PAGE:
(Bugout.news) You know what they say – disaster never strikes when it’s convenient. So, with that in mind, what happens if stuff hits the fan when you’re not at home, where your food, supplies, protection and bug out gear are all located?
Since we don’t know the time and date of the next disaster or societal collapse, to be truly prepared means being prepared in all situations, no matter where you are or what you are doing.
Most folks have a job that takes them away from home several hours or several days at a time, so it only makes sense to ensure that you’ve always got a preparedness kit handy. That generally means having a “portable” bugout kit in your car.
There are, of course, many variations of vehicle preparedness kits, and this article only discusses a few of them. Feel free to change/adapt your own kit to suit your own unique circumstances. Note: You may have to fly for your job, and that presents special preparedness challenges all its own.
That said, the following suggestions have been culled from a number of different sources and, again, are merely suggestions:
— The type of vehicle you drive, first and foremost, is important. If you live in an area where there is ice and snow during the winter months, you should consider having at least one vehicle that has four-wheel drive. Most vehicles – even compacts – have enough trunk or backseat space for a decent-sized bugout kit, so space shouldn’t be a huge problem. Still, a small sports car is pretty much a non-starter; you need something with storage space. Keep your vehicle serviced regularly and make repairs in a timely manner. Also, keep at least a half-tank of gas in the fuel tank at all times.
— Communication will be important so keep a cell phone charger in your car. In a total disaster scenario, you may not have cell service, of course, but you won’t know ahead of time, so a charger is a good thing to toss into your glove box. If you don’t have a charger, keep your cell phone off in between uses to save your battery. Portable CB radios are also good to keep in your kit; don’t forget extra batteries or, better still, a battery charger that can run off your car battery. (Note: More and more newer cars are being built without the old time cigarette lighters – is your vehicle one of them? Plan ahead.)
Also, think about placing a small crank-charge AM/FM/Weather Band radio in your kit as well. Your car radio will suffice as long as you’re driving but if you have to abandon it at some point, you’ll have a backup.
— Don’t forget to pack flashlights and, of course, spare batteries. Small, high-powered flashlights will serve their purpose and take up less space.
— Paper maps of your area and surrounding areas can prove to be invaluable. Too often these days, we pull up Google Maps on our phones, but again, if service becomes unavailable, so too will Google Maps. You might also consider a portable GPS device; while life on your spot of the world might be chaotic, chances are the GPS satellites are still going to be operational. Just a thought.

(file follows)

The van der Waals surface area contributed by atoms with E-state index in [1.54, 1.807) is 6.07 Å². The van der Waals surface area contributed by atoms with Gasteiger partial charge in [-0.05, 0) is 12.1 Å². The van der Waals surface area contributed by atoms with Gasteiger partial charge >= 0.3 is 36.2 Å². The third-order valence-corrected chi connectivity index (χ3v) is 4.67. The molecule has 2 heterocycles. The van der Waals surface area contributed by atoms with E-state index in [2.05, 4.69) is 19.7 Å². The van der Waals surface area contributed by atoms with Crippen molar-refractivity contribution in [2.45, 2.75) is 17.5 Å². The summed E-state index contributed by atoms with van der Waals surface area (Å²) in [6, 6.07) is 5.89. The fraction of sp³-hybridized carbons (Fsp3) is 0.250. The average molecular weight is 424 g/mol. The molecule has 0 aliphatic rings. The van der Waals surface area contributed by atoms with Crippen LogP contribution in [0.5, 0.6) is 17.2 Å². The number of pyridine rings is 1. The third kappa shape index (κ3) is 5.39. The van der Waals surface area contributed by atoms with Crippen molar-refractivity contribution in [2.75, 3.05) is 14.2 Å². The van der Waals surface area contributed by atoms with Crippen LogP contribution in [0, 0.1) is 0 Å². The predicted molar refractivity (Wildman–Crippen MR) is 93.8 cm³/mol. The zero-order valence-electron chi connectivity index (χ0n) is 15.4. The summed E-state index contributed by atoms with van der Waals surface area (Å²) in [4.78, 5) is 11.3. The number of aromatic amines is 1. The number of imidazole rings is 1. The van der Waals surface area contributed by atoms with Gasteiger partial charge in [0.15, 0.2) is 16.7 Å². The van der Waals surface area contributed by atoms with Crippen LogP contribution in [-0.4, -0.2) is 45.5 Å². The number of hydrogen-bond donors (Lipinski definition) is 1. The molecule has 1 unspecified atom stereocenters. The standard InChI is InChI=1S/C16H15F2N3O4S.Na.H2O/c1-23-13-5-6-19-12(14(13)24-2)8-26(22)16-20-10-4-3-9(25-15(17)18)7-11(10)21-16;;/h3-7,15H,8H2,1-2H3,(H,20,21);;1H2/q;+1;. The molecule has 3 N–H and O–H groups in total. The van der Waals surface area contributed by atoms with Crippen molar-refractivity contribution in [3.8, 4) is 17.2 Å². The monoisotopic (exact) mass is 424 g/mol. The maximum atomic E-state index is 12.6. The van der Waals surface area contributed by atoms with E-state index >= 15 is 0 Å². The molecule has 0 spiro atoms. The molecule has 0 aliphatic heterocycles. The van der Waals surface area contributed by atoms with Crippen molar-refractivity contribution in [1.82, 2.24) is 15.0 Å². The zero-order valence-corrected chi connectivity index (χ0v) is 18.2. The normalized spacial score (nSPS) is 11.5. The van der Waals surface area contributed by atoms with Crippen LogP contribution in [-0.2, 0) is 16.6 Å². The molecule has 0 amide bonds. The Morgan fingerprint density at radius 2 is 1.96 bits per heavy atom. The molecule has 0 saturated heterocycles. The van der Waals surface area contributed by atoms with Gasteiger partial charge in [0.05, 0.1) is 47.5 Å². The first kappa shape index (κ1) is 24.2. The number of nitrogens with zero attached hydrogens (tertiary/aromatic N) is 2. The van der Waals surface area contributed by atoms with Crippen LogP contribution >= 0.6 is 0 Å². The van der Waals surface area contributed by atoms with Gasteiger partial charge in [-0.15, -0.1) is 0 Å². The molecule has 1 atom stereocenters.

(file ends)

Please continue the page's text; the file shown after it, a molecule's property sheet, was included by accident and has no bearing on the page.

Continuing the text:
— Food and water in your vehicle kit is, of course, a must. Since your vehicle is often exposed to varying temperature extremes, you’ll want to rotate your food and water fairly often, say every month or so. Think about foods that don’t need to be reconstituted with water, because the latter is going to prove more vital to your survival, no matter the weather (although in winter, if there is snow on the ground, you will have a ready water re-supply). One brand, Aqua Blox, comes in 8-ounce containers and claims to have a five-year shelf life, according to Popular Mechanics.
— A “space blanket” and some chemical heating packs are a good idea as well, even if you live in “warm” climates (because it generally cools off at night, even in the desert). Wool blankets work well even if they’re damp (which is why the U.S. Army still uses them).
— Take the time to find a decently equipped first aid pack, and not one with just a few band-aids. Like the bug-out bag at your house, you’ll want to ensure you have in your vehicle bug-out kit things like allergy meds (if you are allergic to the wilderness), pain relievers and such.
— Even if you’re not “handy” with tools, pick up a fairly well-stocked took kit that includes a crowbar, hammer, adjustable wrench, and various sizes of flat-head and Phillips screwdrivers. If space is a problem, consider an all-in-one tool like a Leatherman Tool. Another good tool to have is a small shovel, like the kind the military issues. Glock – the weapons maker – also makes a pretty good folding model.
— If you’re trained in the use of firearms it’s always a good idea to keep one in your vehicle as part of your overall mobile preparedness, along with some additional ammunition. As always, check with your local authorities to find out what the laws are in your area regarding the carrying of firearms in your vehicle.
— Do you have a decent spare tire in your trunk? This may seem foolish, but if your vehicle has one of those “space saver” spares, just keep in mind that those are only designed to take you a short distance to a tire repair shop (which won’t be an option if the SHTF). Best to spend the extra money on a good spare if you can.
These are just a few suggestions for your vehicle bugout kit; there are, of course, many other ideas and combinations of items you could include. But just keep in mind that space will be limited and you will need to be able to grab as much of your vehicle kit as possible if you have to abandon it and move out on foot. Practicality is important, of course, but so is portability. Just something to remember.
Here is a short video detailing additional emergency vehicle survival kit suggestions:
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